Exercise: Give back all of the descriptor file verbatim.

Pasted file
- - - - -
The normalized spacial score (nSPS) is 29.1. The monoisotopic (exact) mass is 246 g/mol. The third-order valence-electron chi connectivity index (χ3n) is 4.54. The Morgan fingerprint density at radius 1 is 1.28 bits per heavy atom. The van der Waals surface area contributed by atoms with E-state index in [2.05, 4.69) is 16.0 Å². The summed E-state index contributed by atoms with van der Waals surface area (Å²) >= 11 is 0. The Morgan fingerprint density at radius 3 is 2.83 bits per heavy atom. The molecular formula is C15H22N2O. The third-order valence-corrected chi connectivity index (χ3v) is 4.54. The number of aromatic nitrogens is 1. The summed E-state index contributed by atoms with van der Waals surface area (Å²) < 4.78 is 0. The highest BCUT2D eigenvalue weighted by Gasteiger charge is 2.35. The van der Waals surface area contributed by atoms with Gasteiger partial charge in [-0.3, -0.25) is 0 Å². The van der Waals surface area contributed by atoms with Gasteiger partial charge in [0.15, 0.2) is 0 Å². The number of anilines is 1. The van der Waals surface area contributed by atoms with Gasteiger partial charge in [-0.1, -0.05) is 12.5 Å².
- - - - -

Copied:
The normalized spacial score (nSPS) is 29.1. The monoisotopic (exact) mass is 246 g/mol. The third-order valence-electron chi connectivity index (χ3n) is 4.54. The Morgan fingerprint density at radius 1 is 1.28 bits per heavy atom. The van der Waals surface area contributed by atoms with E-state index in [2.05, 4.69) is 16.0 Å². The summed E-state index contributed by atoms with van der Waals surface area (Å²) >= 11 is 0. The Morgan fingerprint density at radius 3 is 2.83 bits per heavy atom. The molecular formula is C15H22N2O. The third-order valence-corrected chi connectivity index (χ3v) is 4.54. The number of aromatic nitrogens is 1. The summed E-state index contributed by atoms with van der Waals surface area (Å²) < 4.78 is 0. The highest BCUT2D eigenvalue weighted by Gasteiger charge is 2.35. The van der Waals surface area contributed by atoms with Gasteiger partial charge in [-0.3, -0.25) is 0 Å². The van der Waals surface area contributed by atoms with Gasteiger partial charge in [0.15, 0.2) is 0 Å². The number of anilines is 1. The van der Waals surface area contributed by atoms with Gasteiger partial charge in [-0.1, -0.05) is 12.5 Å².